Comment: Are legal highs safe for consumption?

Image Copyright Albert Bridge. This work is a licensed under Creative Commons.

Six men from Jesmond were hospitalised last month after taking an hallucinogen, which they had bought on the internet.

While many recreational drugs are illegal, other substances that mimic their effects remain unchecked by the law.

These imitations are collectively known as legal highs and are readily available in a shop near you. If buying them over the counter is not your thing, you can order them online and have them hand-delivered the next day to your doorstep.

“A lot of these research chemicals are marketed as plant fertilizers and pond cleaner,” said a student who spoke to JesmondLocal. This student confessed he was a “productive stoner” but admitted he had not seen his classmate during the last academic semester, since he was too stoned attend most lectures.

One site we found apparently sells farm produce and fertilizers for your garden, its products accompanied by pictures of bright orange pumpkins and flower gardens. But one product it offers is known as Benzo Fury.

Our search of that site listed at least four results offering between 5 and 50 capsules of this ecstasy-type drug. Like all substances that pose a health risk, Benzo Fury comes with a warning too; to be more precise, you’ll find three warnings: it is described as “Not for human consumption”, is circled in red and carrying a black cross inside a yellow box and is marked with the word “Harmful” underneath.

An associated website does state, on its terms and conditions page, that it “may cancel any sale and not supply products if it is reasonable to do so or if it feels any of the products on sale are intended for human consumption”. And yet its homepage carries an image of a nightclub full of people partying.

Another UK website we found offers a range of products with cheeky names such as Charly Sheen, King Charly and Pink Panthers.

Head shops and internet websites sell other party drugs such as DXM, Miaow Miaow and Doob. DXM, short for dextromethorphan, is an active ingredient in cough medicine but is sold in powdered form over the internet. If taken in high quantities it acts as an hallucinogen. DXM causes a feeling of nausea and anxiety.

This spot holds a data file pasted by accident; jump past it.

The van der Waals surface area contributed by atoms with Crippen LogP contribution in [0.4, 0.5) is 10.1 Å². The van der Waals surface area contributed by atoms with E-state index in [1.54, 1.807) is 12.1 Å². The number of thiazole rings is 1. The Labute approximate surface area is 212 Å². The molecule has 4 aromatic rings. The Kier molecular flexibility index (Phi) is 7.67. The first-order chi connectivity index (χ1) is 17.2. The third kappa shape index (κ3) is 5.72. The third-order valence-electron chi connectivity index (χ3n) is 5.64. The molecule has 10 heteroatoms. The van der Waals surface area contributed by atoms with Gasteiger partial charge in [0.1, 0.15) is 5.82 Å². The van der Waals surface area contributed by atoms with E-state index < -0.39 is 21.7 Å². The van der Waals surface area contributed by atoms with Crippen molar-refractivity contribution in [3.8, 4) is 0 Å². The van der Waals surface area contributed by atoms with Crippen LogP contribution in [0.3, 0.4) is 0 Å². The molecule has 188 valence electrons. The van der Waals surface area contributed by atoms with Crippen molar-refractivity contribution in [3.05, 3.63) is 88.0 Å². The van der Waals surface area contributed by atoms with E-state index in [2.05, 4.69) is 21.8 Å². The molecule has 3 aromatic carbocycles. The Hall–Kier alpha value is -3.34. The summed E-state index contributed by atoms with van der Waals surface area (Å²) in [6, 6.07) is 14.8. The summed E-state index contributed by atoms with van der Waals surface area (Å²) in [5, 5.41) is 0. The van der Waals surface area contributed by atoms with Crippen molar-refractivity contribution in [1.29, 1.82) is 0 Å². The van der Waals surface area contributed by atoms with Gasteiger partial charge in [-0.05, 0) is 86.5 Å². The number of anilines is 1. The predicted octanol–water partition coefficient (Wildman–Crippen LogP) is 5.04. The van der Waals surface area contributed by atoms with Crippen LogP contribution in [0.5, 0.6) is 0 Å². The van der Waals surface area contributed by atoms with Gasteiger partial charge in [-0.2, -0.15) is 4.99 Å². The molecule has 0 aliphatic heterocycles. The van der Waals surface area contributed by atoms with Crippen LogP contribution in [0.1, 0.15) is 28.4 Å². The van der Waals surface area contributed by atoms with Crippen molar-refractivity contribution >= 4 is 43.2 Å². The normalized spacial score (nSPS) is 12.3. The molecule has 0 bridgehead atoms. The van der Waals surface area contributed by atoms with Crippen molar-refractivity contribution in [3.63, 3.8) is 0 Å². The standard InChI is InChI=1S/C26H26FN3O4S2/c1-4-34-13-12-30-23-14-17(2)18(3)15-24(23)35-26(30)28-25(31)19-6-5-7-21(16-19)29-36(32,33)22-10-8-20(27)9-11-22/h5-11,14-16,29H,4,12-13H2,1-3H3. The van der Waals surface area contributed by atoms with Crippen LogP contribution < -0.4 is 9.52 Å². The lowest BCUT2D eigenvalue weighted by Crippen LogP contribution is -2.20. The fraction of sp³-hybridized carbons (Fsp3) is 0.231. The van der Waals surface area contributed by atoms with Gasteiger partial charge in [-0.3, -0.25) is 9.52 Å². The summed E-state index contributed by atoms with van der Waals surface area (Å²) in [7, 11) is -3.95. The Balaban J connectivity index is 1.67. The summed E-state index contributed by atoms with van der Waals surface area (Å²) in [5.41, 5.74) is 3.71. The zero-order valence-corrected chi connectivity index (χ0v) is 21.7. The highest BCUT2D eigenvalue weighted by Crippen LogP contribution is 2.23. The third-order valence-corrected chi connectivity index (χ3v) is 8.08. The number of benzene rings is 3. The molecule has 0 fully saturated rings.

Others are taking dry cough medicine sold for as little as £2 in local pharmacies and available without prescription.

The student we spoke to claims to have seen Cloud Nine being sold openly in a head shop despite it being banned from sale in Britain. He added that he has never been ID’d before at a head shop but was casually asked if he was above 18.

“I was once told (by a man at the counter), ‘I hope you appreciate that this is not for human consumption’.”

And yet there are no provisions at all in place to check whether young people are buying substances that are not fit for human consumption over the internet. They only need a valid debit card.

Why are people attracted to research chemicals used as pond cleaners and plant fertilizers?

“Well, because some people don’t have easy access to drugs like marijuana, and Doob is legal,” said the student. “However, my chest hurts sometimes when I do too much Doob. It doesn’t hurt when I smoke marijuana.”

The availability of legal highs has led to further debate on and calls for the legalisation of soft drugs. But this is always the easy option to fall back on. The effects of drug abuse are always detrimental to society, locally and beyond.